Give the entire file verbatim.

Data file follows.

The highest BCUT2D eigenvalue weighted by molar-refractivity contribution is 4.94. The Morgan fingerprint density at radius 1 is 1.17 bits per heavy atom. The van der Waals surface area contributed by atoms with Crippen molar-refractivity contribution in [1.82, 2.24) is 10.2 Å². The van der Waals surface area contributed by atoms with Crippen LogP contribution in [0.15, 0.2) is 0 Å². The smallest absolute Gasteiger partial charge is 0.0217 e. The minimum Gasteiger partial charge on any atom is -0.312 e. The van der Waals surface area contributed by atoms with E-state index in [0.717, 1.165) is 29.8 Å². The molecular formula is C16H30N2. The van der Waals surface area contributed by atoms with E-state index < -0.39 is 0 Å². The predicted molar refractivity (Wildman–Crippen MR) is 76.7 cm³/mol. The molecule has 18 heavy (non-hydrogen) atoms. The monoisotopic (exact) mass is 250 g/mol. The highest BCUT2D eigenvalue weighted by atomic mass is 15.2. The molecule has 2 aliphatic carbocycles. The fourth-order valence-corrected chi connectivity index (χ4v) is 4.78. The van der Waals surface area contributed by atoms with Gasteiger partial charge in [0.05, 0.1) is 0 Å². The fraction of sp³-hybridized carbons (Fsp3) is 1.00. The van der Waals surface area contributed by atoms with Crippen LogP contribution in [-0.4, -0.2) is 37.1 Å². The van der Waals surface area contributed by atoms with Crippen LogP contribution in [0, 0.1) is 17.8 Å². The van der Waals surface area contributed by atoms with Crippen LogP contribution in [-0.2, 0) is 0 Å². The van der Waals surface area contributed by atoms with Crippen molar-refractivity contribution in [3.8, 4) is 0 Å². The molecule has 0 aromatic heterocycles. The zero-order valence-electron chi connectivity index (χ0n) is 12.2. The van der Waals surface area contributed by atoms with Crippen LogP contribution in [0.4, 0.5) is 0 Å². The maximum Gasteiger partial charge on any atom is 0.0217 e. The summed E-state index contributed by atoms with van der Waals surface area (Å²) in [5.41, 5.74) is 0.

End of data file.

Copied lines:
The highest BCUT2D eigenvalue weighted by molar-refractivity contribution is 4.94. The Morgan fingerprint density at radius 1 is 1.17 bits per heavy atom. The van der Waals surface area contributed by atoms with Crippen molar-refractivity contribution in [1.82, 2.24) is 10.2 Å². The van der Waals surface area contributed by atoms with Crippen LogP contribution in [0.15, 0.2) is 0 Å². The smallest absolute Gasteiger partial charge is 0.0217 e. The minimum Gasteiger partial charge on any atom is -0.312 e. The van der Waals surface area contributed by atoms with E-state index in [0.717, 1.165) is 29.8 Å². The molecular formula is C16H30N2. The van der Waals surface area contributed by atoms with E-state index < -0.39 is 0 Å². The predicted molar refractivity (Wildman–Crippen MR) is 76.7 cm³/mol. The molecule has 18 heavy (non-hydrogen) atoms. The monoisotopic (exact) mass is 250 g/mol. The highest BCUT2D eigenvalue weighted by atomic mass is 15.2. The molecule has 2 aliphatic carbocycles. The fourth-order valence-corrected chi connectivity index (χ4v) is 4.78. The van der Waals surface area contributed by atoms with Gasteiger partial charge in [0.05, 0.1) is 0 Å². The fraction of sp³-hybridized carbons (Fsp3) is 1.00. The van der Waals surface area contributed by atoms with Crippen LogP contribution in [-0.4, -0.2) is 37.1 Å². The van der Waals surface area contributed by atoms with Crippen LogP contribution in [0, 0.1) is 17.8 Å². The van der Waals surface area contributed by atoms with Crippen LogP contribution in [-0.2, 0) is 0 Å². The van der Waals surface area contributed by atoms with Crippen molar-refractivity contribution in [3.8, 4) is 0 Å². The molecule has 0 aromatic heterocycles. The zero-order valence-electron chi connectivity index (χ0n) is 12.2. The van der Waals surface area contributed by atoms with Crippen LogP contribution in [0.4, 0.5) is 0 Å². The maximum Gasteiger partial charge on any atom is 0.0217 e. The summed E-state index contributed by atoms with van der Waals surface area (Å²) in [5.41, 5.74) is 0.